Monday, October 4, 2010

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If It’s Monday, We're Eating Red Beans

Around New Orleans, respectable bowls of red beans and rice may be had any day of the week. It’s been that way since before my grandparents were born. The combination is so interwoven into the fabric of the city that hometown son Louis Armstrong declared his loyalty to the place by signing off his letters red beans and ricely yours.

Many aficionados of the local legume maintain that Monday — blue Monday, the old traditional washing day — is the proper day for red beans and rice. With minimal up-front preparation, some spicy meat and almost Spartan seasoning, a pot of beans can bubble away on the stove quietly while housekeepers tend to other household chores.

It’s true that I’ve made red beans on Wednesdays, Fridays, and other heretical times of the week. So bet it. Calendrical orthodoxy is not one of my virtues. But tonight, a large cast iron pot of red beans and another of South Louisiana medium grain rice will grace our table for dinner. There will be sausage and hot sauce as well.

Below are two recipes: one from Camellia, the go-to brand found in nearly every New Orleans grocery store, and one the way I (more or less) do it. More-or-less because I tend to eyeball ingredients rather than measure them in neat teaspoons and ounces, so the taste is always familiar, but rarely exactly the same. I like mine more aggressively seasoned than the company’s recipe, but not so much that I obscure the taste of the beans themselves.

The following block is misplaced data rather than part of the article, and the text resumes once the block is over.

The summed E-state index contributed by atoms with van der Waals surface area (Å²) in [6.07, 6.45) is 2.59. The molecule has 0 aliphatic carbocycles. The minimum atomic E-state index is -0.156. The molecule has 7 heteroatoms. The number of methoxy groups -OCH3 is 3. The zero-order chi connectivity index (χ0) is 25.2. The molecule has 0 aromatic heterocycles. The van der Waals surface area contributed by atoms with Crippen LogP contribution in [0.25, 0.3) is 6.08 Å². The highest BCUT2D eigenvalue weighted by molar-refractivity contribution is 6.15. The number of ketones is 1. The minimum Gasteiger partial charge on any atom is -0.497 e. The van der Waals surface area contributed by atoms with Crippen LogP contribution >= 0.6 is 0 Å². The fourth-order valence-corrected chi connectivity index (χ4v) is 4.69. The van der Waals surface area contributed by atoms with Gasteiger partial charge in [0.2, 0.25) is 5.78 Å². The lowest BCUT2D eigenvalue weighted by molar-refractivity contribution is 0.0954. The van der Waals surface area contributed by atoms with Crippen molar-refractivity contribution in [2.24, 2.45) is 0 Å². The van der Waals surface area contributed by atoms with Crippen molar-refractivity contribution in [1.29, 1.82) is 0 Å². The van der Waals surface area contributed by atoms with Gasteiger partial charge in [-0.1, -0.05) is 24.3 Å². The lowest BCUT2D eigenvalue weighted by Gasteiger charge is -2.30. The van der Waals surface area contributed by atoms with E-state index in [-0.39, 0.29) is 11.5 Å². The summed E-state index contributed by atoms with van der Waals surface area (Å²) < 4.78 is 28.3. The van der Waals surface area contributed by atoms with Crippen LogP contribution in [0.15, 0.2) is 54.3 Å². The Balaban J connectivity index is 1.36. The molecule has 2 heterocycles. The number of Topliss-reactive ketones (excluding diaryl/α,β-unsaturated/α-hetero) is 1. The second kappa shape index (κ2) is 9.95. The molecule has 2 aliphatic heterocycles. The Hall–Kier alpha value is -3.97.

Red Beans Rowley Style

1 lb red kidney beans, rinsed and soaked overnight
1 lb heavily-smoked andouille sausage*, diced

The Sofrito
Vegetable oil
1 large onion, diced
1 handful (less than 1 cup) celery, diced
5-6 cloves of garlic, minced
1 red bell pepper, diced

The Seasonings
2 tsp salt
1 tsp black pepper
1 tsp white pepper
1 tsp onion granules
½ tsp hot chile powder (cayenne, Aleppo, or pasilla de Oaxaca)
2 bay leaves

Preheat a large Dutch oven, add a splash of oil, and add the andouille. Brown the sausage and set it aside. Add a bit more oil, then sauté the sofrito ingredients until limp. Add the soaked beans and the browned sausage, all of the seasonings and enough water to cover by 1-2 inches. Bring the pot to the boil, then reduce to a simmer and cook, stirring now and then, until the beans are soft and creamy, but still hold their shape. This will take an hour and a half to two hours. Something like that. Serve over hot cooked white rice and toss on a grilled or sauteed pork sausage if the feeling grips you.

The recipe that appears on bags of Camellia red beans is a stalwart washday recipe, a little more streamlined than my version.

Camellia's Famous New Orleans Style Red Beans

1 lb Camellia Brand Red (Kidney) Beans
1/2 lb ham or seasoning meat
8-10 cups water
1 onion, chopped
1 toe garlic, chopped
2 Tbs celery, chopped
2 Tbs parsley, chopped
1 large bay leaf
Salt to taste